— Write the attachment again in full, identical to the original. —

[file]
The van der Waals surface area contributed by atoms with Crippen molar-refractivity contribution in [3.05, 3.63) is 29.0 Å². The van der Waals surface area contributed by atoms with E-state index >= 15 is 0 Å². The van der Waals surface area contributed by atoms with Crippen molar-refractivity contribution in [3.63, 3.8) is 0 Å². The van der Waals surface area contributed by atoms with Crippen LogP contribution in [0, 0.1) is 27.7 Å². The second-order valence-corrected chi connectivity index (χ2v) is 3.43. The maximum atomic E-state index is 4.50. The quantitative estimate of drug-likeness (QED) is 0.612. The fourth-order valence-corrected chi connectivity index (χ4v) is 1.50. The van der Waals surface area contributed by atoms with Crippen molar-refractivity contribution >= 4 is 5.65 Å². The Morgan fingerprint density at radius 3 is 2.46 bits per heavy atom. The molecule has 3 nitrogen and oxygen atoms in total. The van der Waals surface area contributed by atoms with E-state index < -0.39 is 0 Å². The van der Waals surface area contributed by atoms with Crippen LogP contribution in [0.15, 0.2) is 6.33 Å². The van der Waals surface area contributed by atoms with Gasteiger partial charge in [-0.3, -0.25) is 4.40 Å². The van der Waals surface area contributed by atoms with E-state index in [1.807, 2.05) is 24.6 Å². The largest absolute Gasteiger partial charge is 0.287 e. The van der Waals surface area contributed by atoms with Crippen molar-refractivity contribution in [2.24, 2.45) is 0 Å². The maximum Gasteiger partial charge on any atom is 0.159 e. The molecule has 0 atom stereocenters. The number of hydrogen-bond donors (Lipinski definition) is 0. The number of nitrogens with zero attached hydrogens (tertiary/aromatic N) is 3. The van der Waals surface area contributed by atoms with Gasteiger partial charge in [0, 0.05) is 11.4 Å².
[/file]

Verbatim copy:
The van der Waals surface area contributed by atoms with Crippen molar-refractivity contribution in [3.05, 3.63) is 29.0 Å². The van der Waals surface area contributed by atoms with E-state index >= 15 is 0 Å². The van der Waals surface area contributed by atoms with Crippen molar-refractivity contribution in [3.63, 3.8) is 0 Å². The van der Waals surface area contributed by atoms with Crippen LogP contribution in [0, 0.1) is 27.7 Å². The second-order valence-corrected chi connectivity index (χ2v) is 3.43. The maximum atomic E-state index is 4.50. The quantitative estimate of drug-likeness (QED) is 0.612. The fourth-order valence-corrected chi connectivity index (χ4v) is 1.50. The van der Waals surface area contributed by atoms with Crippen molar-refractivity contribution >= 4 is 5.65 Å². The Morgan fingerprint density at radius 3 is 2.46 bits per heavy atom. The molecule has 3 nitrogen and oxygen atoms in total. The van der Waals surface area contributed by atoms with E-state index < -0.39 is 0 Å². The van der Waals surface area contributed by atoms with Crippen LogP contribution in [0.15, 0.2) is 6.33 Å². The van der Waals surface area contributed by atoms with Gasteiger partial charge in [-0.3, -0.25) is 4.40 Å². The van der Waals surface area contributed by atoms with E-state index in [1.807, 2.05) is 24.6 Å². The largest absolute Gasteiger partial charge is 0.287 e. The van der Waals surface area contributed by atoms with Crippen molar-refractivity contribution in [2.24, 2.45) is 0 Å². The maximum Gasteiger partial charge on any atom is 0.159 e. The molecule has 0 atom stereocenters. The number of hydrogen-bond donors (Lipinski definition) is 0. The number of nitrogens with zero attached hydrogens (tertiary/aromatic N) is 3. The van der Waals surface area contributed by atoms with Gasteiger partial charge in [0, 0.05) is 11.4 Å².